Dynamin function is mediated in part through association of its proline-rich domain (PRD) with the Src homology 3 (SH3) domains of several putative binding proteins. To assess the specificity and kinetics of this process, we undertook surface plasmon resonance studies of the interaction between isolated PRDs of dynamin-1 and -2 and several purified SH3 domains. Glutathione S-transferase-linked SH3 domains bound with high affinity (K(D) approximately 10 nm to 1 microm) to both dynamin-1 and -2. The simplest interaction appeared to take place with the amphiphysin-SH3 domain; this bound to a single high affinity site (K(D) approximately 10 nm) in the C terminus of dynamin-1 PRD, as predicted by previous studies. Binding to the dynamin-2 PRD was also monophasic but with a slightly lower affinity (K(D) approximately 25 nm). Endophilin-SH3 binding to both dynamin-1 and -2 PRDs was biphasic, with one high affinity site (K(D) approximately 14 nm) in the N terminus of the PRD and another lower affinity site (K(D) approximately 60 nm) in the C terminus of dynamin-1. The N-terminal site in dynamin-2 PRD had a 10-fold lower affinity for endophilin-SH3. Preloading of dynamin-1 PRD with the amphiphysin-SH3 domain partially occluded binding of the endophilin-SH3 domain, indicating overlap between the binding sites in the C terminus, but endophilin was still able to interact with the high affinity N-terminal site. This shows that more than one SH3 domain can simultaneously bind to the PRD and suggests that competition probably occurs in vivo between different SH3-containing proteins for the limited number of PXXP motifs. Endophilin-SH3 binding to the high affinity site was disrupted when dynamin-1 PRD was phosphorylated with Cdk5, indicating that this site overlaps the phosphorylation sites, but amphiphysin-SH3 binding was unaffected. Other SH3 domains showed similarly complex binding characteristics, and substantial differences were noted between the PRDs from dynamin-1 and -2. For example, SH3 domains from c-Src, Grb2, and intersectin bound only to the C-terminal half of dynamin-2 PRD but to both the N- and C-terminal portions of dynamin-1 PRD. Thus, differential binding of SH3 domain-containing proteins to dynamin-1 and -2 may contribute to the distinct functions performed by these isoforms.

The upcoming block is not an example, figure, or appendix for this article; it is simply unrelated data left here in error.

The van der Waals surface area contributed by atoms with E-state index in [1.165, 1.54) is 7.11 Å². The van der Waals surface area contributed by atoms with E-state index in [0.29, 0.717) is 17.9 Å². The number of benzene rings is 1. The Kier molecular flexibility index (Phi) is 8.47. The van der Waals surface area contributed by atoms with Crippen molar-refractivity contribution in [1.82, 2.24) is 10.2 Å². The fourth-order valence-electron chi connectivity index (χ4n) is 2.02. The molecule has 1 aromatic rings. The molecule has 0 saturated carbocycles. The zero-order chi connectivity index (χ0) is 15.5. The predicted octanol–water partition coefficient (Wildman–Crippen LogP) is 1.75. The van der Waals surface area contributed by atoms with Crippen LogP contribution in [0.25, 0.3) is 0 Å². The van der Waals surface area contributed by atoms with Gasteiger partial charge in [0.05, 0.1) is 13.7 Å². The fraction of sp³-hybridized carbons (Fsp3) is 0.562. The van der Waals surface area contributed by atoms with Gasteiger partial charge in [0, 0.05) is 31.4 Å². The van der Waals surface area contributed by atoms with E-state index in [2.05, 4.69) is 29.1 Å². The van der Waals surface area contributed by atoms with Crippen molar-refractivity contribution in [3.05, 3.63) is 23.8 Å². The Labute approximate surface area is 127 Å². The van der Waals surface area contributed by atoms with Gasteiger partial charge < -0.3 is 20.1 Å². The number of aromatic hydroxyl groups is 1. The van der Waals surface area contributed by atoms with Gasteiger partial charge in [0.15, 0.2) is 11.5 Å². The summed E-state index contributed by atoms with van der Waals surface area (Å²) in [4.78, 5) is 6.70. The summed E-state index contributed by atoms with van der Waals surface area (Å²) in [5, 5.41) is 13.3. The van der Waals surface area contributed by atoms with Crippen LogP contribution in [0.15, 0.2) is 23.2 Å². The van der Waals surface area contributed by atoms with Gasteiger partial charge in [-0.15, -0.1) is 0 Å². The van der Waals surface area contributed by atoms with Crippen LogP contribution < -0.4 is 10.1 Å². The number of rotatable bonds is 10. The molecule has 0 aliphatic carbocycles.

The Journal of biological chemistry 2005;280;24;23147-56

  • SNX9 regulates dynamin assembly and is required for efficient clathrin-mediated endocytosis.

    Soulet F, Yarar D, Leonard M and Schmid SL